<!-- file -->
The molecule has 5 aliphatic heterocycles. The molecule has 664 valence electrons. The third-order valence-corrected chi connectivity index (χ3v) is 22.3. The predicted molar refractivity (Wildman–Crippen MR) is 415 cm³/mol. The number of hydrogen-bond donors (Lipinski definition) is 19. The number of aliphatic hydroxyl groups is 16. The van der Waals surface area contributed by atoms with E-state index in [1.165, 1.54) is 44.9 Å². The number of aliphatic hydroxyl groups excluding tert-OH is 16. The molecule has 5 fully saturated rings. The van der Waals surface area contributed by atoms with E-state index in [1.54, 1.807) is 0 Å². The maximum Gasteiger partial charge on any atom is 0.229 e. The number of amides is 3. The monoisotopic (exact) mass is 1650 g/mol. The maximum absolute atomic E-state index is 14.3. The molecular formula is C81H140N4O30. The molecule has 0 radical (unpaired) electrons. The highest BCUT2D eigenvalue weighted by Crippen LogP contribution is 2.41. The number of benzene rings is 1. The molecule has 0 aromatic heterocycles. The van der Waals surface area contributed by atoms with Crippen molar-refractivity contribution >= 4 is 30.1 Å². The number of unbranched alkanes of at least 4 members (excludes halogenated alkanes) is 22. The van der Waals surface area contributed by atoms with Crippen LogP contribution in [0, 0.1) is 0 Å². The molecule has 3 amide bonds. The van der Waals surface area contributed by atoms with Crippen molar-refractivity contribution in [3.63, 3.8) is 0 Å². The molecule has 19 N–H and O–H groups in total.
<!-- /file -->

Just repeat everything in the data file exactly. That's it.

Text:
The molecule has 5 aliphatic heterocycles. The molecule has 664 valence electrons. The third-order valence-corrected chi connectivity index (χ3v) is 22.3. The predicted molar refractivity (Wildman–Crippen MR) is 415 cm³/mol. The number of hydrogen-bond donors (Lipinski definition) is 19. The number of aliphatic hydroxyl groups is 16. The van der Waals surface area contributed by atoms with E-state index in [1.165, 1.54) is 44.9 Å². The number of aliphatic hydroxyl groups excluding tert-OH is 16. The molecule has 5 fully saturated rings. The van der Waals surface area contributed by atoms with E-state index in [1.54, 1.807) is 0 Å². The maximum Gasteiger partial charge on any atom is 0.229 e. The number of amides is 3. The monoisotopic (exact) mass is 1650 g/mol. The maximum absolute atomic E-state index is 14.3. The molecular formula is C81H140N4O30. The molecule has 0 radical (unpaired) electrons. The highest BCUT2D eigenvalue weighted by Crippen LogP contribution is 2.41. The number of benzene rings is 1. The molecule has 0 aromatic heterocycles. The van der Waals surface area contributed by atoms with Crippen molar-refractivity contribution >= 4 is 30.1 Å². The number of unbranched alkanes of at least 4 members (excludes halogenated alkanes) is 22. The van der Waals surface area contributed by atoms with Crippen LogP contribution in [0, 0.1) is 0 Å². The molecule has 3 amide bonds. The van der Waals surface area contributed by atoms with Crippen molar-refractivity contribution in [3.63, 3.8) is 0 Å². The molecule has 19 N–H and O–H groups in total.